Thanks to Mary Segars of St. Helena Island for sharing the story of her son's experience in Africa as a Peace Corps volunteer.
Mary and her husband, Dr. Al Segars, S.C. Department of Natural Resources veterinarian and stewardship coordinator of the ACE Basin National Estuarine Research Reserve, have lived here for 17 years. Their son Mac's commitment to the Peace Corps ends in December. He holds a degree in math from Clemson University. Their son Luke works for Google in San Franciso and Gray works with a church in Seattle.
Mary is an artist and art instructor. She is part of the Atelier on Bay gallery above the old Lipsitz store in Beaufort. And she is part of the Maye River Gallery in Bluffton, where the artists are donating 10 percent of their sales this month to Mac's school in Africa.
"They Deserve More"
Never miss a local story.
By Mary Segars
They come because they want to learn. Many of them walk for miles each way; others have to canoe across the river. These are the students who attend school in rural Mozambique, in the village where my son, Mac, teaches math.
Four centuries of Portuguese rule followed by a brutal 15-year civil war left Mozambicans struggling to survive. As recently as 1997, 90 percent of Mozambicans had no education at all. Mac is a Peace Corps volunteer in the village of Machanga, and most of his students, particularly the girls, are the first in their families to attend secondary school.
In Mac's village, there are no after-school sports, music lessons or computer games. The students are required to sweep the school grounds, wash dishes, plant and maintain a school vegetable garden, clean bathrooms, wash clothes, and, hardest of all, collect firewood. This last duty involves a three-hour hike into the woods on Saturdays. No firewood means no cooking, which means no eating. Meals consist of only a flour and water mixture with beans. Every meal. Every day.
Life is hard by our standards. There is no running water in Machanga; all water must be pulled from a well and boiled. In the homes and at school, showers consist of water poured from a bucket, and latrines are nothing but a hole in the floor. Electricity came to Machanga in the past few years.
Most homes -- mud huts -- have no electricity; the school is fortunate to have a pair of light bulbs in two classrooms, but the other classrooms have none. Darkness is a problem at the end of the school day, particularly in the winter. The dorm rooms, which bed down a large number of students, have intermittent electricity and a supply of wire-framed bunks, but there are few mattresses. That leaves many of the students to sleep on the floor on grass mats or wadded mosquito netting.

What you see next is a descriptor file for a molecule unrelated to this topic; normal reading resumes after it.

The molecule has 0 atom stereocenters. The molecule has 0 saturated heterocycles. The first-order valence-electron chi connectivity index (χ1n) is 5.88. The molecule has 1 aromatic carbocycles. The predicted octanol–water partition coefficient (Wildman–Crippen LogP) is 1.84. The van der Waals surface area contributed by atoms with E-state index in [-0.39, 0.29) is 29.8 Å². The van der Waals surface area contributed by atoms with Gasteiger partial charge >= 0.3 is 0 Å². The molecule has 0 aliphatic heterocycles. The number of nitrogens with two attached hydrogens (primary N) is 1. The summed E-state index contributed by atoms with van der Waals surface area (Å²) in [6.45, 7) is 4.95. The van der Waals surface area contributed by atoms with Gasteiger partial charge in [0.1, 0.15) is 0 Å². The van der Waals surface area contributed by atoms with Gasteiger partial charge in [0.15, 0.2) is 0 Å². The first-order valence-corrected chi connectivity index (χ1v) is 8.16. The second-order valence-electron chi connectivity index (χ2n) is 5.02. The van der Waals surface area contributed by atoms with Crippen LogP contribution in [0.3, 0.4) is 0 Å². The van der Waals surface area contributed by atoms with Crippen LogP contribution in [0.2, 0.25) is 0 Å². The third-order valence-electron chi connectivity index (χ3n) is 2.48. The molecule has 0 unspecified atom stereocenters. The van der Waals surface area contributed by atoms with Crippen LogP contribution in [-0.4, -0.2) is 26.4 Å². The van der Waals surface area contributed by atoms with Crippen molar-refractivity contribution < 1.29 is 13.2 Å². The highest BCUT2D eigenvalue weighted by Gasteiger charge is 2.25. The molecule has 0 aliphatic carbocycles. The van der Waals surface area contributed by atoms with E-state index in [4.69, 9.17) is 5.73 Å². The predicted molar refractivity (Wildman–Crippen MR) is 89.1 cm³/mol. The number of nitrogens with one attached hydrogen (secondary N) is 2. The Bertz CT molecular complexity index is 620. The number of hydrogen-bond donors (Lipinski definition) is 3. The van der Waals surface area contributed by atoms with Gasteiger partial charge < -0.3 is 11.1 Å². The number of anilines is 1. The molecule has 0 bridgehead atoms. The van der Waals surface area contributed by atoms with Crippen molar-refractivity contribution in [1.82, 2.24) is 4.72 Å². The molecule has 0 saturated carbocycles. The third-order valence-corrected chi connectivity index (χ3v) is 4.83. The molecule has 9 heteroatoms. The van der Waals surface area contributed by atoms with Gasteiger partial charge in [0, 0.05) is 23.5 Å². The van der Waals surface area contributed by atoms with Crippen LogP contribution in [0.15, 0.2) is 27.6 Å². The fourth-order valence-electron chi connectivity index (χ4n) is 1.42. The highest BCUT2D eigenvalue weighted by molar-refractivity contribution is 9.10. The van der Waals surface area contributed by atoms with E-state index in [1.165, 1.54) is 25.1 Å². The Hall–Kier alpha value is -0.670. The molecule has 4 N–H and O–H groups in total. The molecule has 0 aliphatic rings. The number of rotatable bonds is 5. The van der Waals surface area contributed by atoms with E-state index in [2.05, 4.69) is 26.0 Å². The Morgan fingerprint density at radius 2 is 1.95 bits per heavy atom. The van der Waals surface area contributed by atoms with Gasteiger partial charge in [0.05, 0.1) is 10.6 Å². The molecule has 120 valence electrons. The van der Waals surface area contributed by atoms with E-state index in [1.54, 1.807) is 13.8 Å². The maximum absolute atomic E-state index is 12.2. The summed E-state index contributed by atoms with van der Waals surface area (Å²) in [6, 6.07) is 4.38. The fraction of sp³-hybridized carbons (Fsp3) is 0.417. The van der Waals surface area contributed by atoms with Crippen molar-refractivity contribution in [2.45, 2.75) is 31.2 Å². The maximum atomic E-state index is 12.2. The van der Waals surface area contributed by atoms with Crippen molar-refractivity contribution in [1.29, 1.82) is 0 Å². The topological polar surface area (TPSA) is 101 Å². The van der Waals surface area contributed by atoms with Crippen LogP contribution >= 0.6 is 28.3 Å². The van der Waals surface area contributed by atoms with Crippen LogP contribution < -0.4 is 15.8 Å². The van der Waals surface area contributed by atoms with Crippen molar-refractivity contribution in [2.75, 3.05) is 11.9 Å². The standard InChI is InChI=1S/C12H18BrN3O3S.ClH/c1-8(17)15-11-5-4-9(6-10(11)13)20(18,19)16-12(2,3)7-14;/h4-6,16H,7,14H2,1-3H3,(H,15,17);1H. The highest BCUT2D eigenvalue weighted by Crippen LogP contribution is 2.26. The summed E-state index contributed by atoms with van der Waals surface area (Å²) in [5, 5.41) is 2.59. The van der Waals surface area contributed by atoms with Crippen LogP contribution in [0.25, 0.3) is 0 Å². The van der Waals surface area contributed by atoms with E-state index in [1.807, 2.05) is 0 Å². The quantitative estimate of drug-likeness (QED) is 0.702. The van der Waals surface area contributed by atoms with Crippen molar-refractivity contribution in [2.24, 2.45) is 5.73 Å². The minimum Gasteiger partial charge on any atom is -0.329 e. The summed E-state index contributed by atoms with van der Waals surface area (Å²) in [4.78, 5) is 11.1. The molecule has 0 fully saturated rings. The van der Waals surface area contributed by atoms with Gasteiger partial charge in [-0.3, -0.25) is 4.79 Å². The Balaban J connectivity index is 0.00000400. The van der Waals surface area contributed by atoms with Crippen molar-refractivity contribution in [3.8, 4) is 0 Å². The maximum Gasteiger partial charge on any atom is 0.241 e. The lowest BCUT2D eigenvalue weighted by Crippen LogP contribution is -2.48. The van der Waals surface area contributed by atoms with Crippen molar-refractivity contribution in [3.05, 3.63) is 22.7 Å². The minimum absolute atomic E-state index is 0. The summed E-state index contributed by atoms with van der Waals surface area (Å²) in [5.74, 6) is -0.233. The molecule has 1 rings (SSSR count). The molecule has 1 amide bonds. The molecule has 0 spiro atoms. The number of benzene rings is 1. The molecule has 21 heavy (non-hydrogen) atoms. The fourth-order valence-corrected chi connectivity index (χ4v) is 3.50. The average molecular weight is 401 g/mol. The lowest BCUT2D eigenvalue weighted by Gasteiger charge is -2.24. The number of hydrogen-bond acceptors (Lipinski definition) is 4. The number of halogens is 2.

Yet these children are the lucky ones. Many families cannot afford the $3 annual tuition at school, or they live too far away to make the trek to school each day. Boarding at the school would be the only alternative, but the extra cost puts education further out of the reach of many children.
Mac has concentrated much of his efforts in the past two years toward improving the lives of Mozambicans in his area.
He initiated a project to install a water pump to irrigate a large tract of land; it will offset frequent periods of drought.
He started a local branch of REDES, a national women's empowerment group.
Mac volunteers in a nearby medical clinic, where one doctor serves 45,000 people.
He headed up the regional school science fair.
Mac adores the children.
He hopes to raise funds for improvements, such as mattresses and lighting, and for scholarships. He is on the mark when he says that we shouldn't sit back and say, "That's just the way it is over in Africa." These children deserve more. They deserve a chance.
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